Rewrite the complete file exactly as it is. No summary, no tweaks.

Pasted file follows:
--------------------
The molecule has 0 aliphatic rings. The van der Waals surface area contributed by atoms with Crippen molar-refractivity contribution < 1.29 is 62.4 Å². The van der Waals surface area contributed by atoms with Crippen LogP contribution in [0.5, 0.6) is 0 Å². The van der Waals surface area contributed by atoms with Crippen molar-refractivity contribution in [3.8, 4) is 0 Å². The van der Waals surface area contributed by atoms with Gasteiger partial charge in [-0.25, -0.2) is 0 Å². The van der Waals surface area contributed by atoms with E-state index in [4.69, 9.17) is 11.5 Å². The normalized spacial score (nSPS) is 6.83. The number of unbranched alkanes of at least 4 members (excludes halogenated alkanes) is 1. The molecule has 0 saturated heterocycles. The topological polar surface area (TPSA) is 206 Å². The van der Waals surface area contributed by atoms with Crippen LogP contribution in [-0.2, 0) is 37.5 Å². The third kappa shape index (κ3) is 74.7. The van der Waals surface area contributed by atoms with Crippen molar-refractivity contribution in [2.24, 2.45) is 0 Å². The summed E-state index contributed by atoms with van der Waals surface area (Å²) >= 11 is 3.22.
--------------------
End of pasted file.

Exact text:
The molecule has 0 aliphatic rings. The van der Waals surface area contributed by atoms with Crippen molar-refractivity contribution < 1.29 is 62.4 Å². The van der Waals surface area contributed by atoms with Crippen LogP contribution in [0.5, 0.6) is 0 Å². The van der Waals surface area contributed by atoms with Crippen molar-refractivity contribution in [3.8, 4) is 0 Å². The van der Waals surface area contributed by atoms with Gasteiger partial charge in [-0.25, -0.2) is 0 Å². The van der Waals surface area contributed by atoms with E-state index in [4.69, 9.17) is 11.5 Å². The normalized spacial score (nSPS) is 6.83. The number of unbranched alkanes of at least 4 members (excludes halogenated alkanes) is 1. The molecule has 0 saturated heterocycles. The topological polar surface area (TPSA) is 206 Å². The van der Waals surface area contributed by atoms with Crippen LogP contribution in [-0.2, 0) is 37.5 Å². The third kappa shape index (κ3) is 74.7. The van der Waals surface area contributed by atoms with Crippen molar-refractivity contribution in [2.24, 2.45) is 0 Å². The summed E-state index contributed by atoms with van der Waals surface area (Å²) >= 11 is 3.22.